The scope of Parker Dennison's efforts included:

  • Understand specific provider feedback regarding what is working in the post payment review process, what needs improvement and/or detailed review, and their recommendations;
  • Review the model of post payment review for consistency with best practices for fee for service, Medicaid and state funding models;
  • Review the policies, processes, and tools used to conduct post payment review for consistency with applicable State/Federal Rules or guidelines;
  • Review the Collaborative's internal policies and processes for audit staff training, including ongoing inter-rater reliability;
  • Review the coordination and oversight of the Collaborative's post payment review process by DHS/DMH;
  • Review post payment review results by provider and in aggregate for patterns/trends; and
  • Provide written feedback and recommendations regarding the PPR process.


Two Parker Dennison consultants, Rusty Dennison, MA, MBA and Lee Ann Slayton, MS conducted this

assessment. Information regarding the post payment review process was gathered through:

  • Statewide teleconference with Parker Dennison consultants and 25 providers representing all five regions;
  • Review of correspondence (including letters and emails) regarding PPR from the provider trade groups and providers;
  • Interviews with DHS/DMH staff including regional staff who have participated in portions of the PPR process with Collaborative staff;
  • Interviews with review staff from the Collaborative;
  • Review of Collaborative written materials including forms and policies/procedures;
  • Review of Collaborative review staff related materials including verification of staff credentials, staff training materials, internal supervision, and inter-rater reliability efforts;
  • Review of communications and training materials for providers regarding the PPR process;
  • Analyses of PPR results by provider/region/aggregate;
  • Examination of all appeals including results; and
  • Review of relevant portions of the Illinois Medicaid Rehabilitation Option State Plan, Illinois Rule 132, Federal guidance where available, and reports from mental health related Federal OIG audits.

This report summarizes the findings and recommendations resulting from the above information sources.

Post Payment Review Overview

Why Post Payment Review-Medicaid

For services paid by the Medicaid program, Federal guidelines require the state's single Medicaid Authority to conduct surveillance to identify and remediate fraud and abuse. The importance of this requirement was enhanced with the passage of the Deficit Reduction Act of 2005 (DRA), which required the Centers for Medicare & Medicaid Services (CMS) to establish the Medicaid Integrity Program.1 Currently funded at $75 million annually, this program was designed to support states in effective efforts to combat fraud and abuse.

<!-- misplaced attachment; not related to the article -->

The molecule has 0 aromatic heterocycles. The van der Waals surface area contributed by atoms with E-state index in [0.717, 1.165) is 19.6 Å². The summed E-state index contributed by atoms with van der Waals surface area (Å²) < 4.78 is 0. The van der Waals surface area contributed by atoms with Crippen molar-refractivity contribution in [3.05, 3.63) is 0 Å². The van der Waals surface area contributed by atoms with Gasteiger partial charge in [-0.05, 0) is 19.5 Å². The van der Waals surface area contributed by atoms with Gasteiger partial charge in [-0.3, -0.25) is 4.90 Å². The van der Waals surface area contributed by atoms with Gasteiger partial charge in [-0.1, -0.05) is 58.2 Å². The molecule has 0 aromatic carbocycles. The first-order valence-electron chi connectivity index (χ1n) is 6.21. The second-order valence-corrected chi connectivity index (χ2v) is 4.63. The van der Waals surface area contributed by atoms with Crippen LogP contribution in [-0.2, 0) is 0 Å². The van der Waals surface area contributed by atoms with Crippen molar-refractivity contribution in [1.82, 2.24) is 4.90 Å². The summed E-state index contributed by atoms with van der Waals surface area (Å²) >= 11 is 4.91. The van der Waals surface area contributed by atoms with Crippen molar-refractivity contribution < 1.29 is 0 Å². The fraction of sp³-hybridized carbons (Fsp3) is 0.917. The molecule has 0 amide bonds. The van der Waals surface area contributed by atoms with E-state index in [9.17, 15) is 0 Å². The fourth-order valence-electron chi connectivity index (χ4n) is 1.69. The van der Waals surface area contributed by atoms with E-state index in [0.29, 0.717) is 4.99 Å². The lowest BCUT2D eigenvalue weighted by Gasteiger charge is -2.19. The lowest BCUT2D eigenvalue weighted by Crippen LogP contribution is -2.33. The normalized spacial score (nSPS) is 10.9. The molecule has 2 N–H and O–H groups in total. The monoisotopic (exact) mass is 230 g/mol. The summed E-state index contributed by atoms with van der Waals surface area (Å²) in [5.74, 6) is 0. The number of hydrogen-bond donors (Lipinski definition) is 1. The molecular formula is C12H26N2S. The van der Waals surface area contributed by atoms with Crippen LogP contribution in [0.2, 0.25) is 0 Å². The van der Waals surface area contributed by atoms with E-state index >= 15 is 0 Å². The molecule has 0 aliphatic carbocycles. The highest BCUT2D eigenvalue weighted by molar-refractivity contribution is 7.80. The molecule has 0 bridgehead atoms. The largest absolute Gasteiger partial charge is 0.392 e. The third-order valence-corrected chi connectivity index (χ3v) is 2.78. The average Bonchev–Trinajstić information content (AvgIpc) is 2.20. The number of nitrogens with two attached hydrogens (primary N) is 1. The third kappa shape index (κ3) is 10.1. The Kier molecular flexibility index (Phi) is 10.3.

The DRA requires Federal CMS to hire contractors to conduct the following activities:

  • Review Medicaid providers' actions to determine if fraud or abuse has occurred;
  • Audit claims for services;
  • Identify overpayments; and
  • Educate providers, beneficiaries, and others with respect to payment integrity and quality of care issues

The CMS contractors are retained in part to implement the National Medicaid Audit Program that has the

objectives to ensure that paid Medicaid claims are:

  • For services provided and properly documented
  • For services billed properly using the appropriate procedure codes
  • For covered services
  • Reimbursed appropriately according to State policies, rules or regulations

The audit risk potential for Illinois DHS/DMH is significant. DHS/DMH's FY2008 Medicaid fee for service budget is approximately $184 million and is expected to grow in FY2009 due to an increase in the number of Medicaid eligible individuals, state efforts to increase appropriate Medicaid billing, and various Federal initiatives designed to expand Medicaid eligibility and temporarily increase Federal financial participation (FFP) rates.

Why Post Payment Review-Non-Medicaid

In an effort to maintain access to a uniform benefit package for all persons, regardless of their Medicaid eligibility status, except for a few specifically defined 'non-Medicaid services'2, DHS/DMH requires that providers adhere to Rule 132 (Illinois' Mental Health Medicaid Rule) for fee for service billed services. In part, this has allowed DHS/DMH to maintain a substantial portion of its community expenditures for individuals not covered by Medicaid, enabling access to earlier intervention. While this position clearly reflects the values of the Division of Mental Health and is consistent with the early intervention tenets of the New Freedom Commission, it is a position increasingly rare among other states. In addition, following trends in other states, the need for non-Medicaid resources are expected to increase due to the economic downturn, while state funding continues to be reduced. Lastly, as Medicaid expenditures increase, DHS/DMH will face increasing pressure to shift non-Medicaid service dollars into paying the state's portion of Medicaid costs (50%).

DHS/DMH's FY2008 non-Medicaid fee for service budget is approximately $72.5 million. While the BALC has historically conducted PPR on Medicaid claims, non-Medicaid claims have not been subject to a uniform program of post payment review in recent years. Therefore, this highly valuable resource that is central to DHS/DMH's vision of a comprehensive mental health system has effectively gone unmonitored. There are no data to suggest that error rates on non-Medicaid claims are less than those on Medicaid claims, and in fact the lack of monitoring arguably creates an atmosphere where internal controls by a provider would have better been focused on Medicaid claims.

Post Payment Review Focus

Compliance with Federal/State Regulations